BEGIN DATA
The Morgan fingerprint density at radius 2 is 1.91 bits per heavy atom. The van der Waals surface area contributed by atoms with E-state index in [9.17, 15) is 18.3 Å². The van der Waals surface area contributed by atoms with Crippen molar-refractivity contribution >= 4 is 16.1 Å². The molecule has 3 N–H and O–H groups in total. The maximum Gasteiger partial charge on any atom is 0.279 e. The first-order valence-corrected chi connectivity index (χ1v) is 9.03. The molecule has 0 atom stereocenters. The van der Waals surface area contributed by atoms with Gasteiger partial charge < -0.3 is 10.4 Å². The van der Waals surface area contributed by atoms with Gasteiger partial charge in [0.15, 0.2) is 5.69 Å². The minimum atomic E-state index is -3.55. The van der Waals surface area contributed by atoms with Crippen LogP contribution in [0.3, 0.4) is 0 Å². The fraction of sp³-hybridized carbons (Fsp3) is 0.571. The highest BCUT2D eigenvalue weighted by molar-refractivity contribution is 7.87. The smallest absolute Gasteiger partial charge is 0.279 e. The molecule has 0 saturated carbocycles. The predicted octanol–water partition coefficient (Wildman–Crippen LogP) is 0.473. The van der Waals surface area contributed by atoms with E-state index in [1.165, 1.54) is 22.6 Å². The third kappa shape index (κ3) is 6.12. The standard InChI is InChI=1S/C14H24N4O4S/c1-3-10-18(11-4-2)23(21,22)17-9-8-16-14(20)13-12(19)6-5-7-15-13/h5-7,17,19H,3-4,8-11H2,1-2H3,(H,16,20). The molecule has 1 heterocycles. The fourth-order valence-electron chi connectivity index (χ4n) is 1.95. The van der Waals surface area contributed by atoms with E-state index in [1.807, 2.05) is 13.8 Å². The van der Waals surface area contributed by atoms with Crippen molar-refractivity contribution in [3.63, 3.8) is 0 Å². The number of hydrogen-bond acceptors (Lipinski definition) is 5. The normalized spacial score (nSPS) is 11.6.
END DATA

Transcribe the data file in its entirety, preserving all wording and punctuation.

The Morgan fingerprint density at radius 2 is 1.91 bits per heavy atom. The van der Waals surface area contributed by atoms with E-state index in [9.17, 15) is 18.3 Å². The van der Waals surface area contributed by atoms with Crippen molar-refractivity contribution >= 4 is 16.1 Å². The molecule has 3 N–H and O–H groups in total. The maximum Gasteiger partial charge on any atom is 0.279 e. The first-order valence-corrected chi connectivity index (χ1v) is 9.03. The molecule has 0 atom stereocenters. The van der Waals surface area contributed by atoms with Gasteiger partial charge < -0.3 is 10.4 Å². The van der Waals surface area contributed by atoms with Gasteiger partial charge in [0.15, 0.2) is 5.69 Å². The minimum atomic E-state index is -3.55. The van der Waals surface area contributed by atoms with Crippen LogP contribution in [0.3, 0.4) is 0 Å². The fraction of sp³-hybridized carbons (Fsp3) is 0.571. The highest BCUT2D eigenvalue weighted by molar-refractivity contribution is 7.87. The smallest absolute Gasteiger partial charge is 0.279 e. The molecule has 0 saturated carbocycles. The predicted octanol–water partition coefficient (Wildman–Crippen LogP) is 0.473. The van der Waals surface area contributed by atoms with E-state index in [1.165, 1.54) is 22.6 Å². The third kappa shape index (κ3) is 6.12. The standard InChI is InChI=1S/C14H24N4O4S/c1-3-10-18(11-4-2)23(21,22)17-9-8-16-14(20)13-12(19)6-5-7-15-13/h5-7,17,19H,3-4,8-11H2,1-2H3,(H,16,20). The molecule has 1 heterocycles. The fourth-order valence-electron chi connectivity index (χ4n) is 1.95. The van der Waals surface area contributed by atoms with E-state index in [1.807, 2.05) is 13.8 Å². The van der Waals surface area contributed by atoms with Crippen molar-refractivity contribution in [3.63, 3.8) is 0 Å². The number of hydrogen-bond acceptors (Lipinski definition) is 5. The normalized spacial score (nSPS) is 11.6.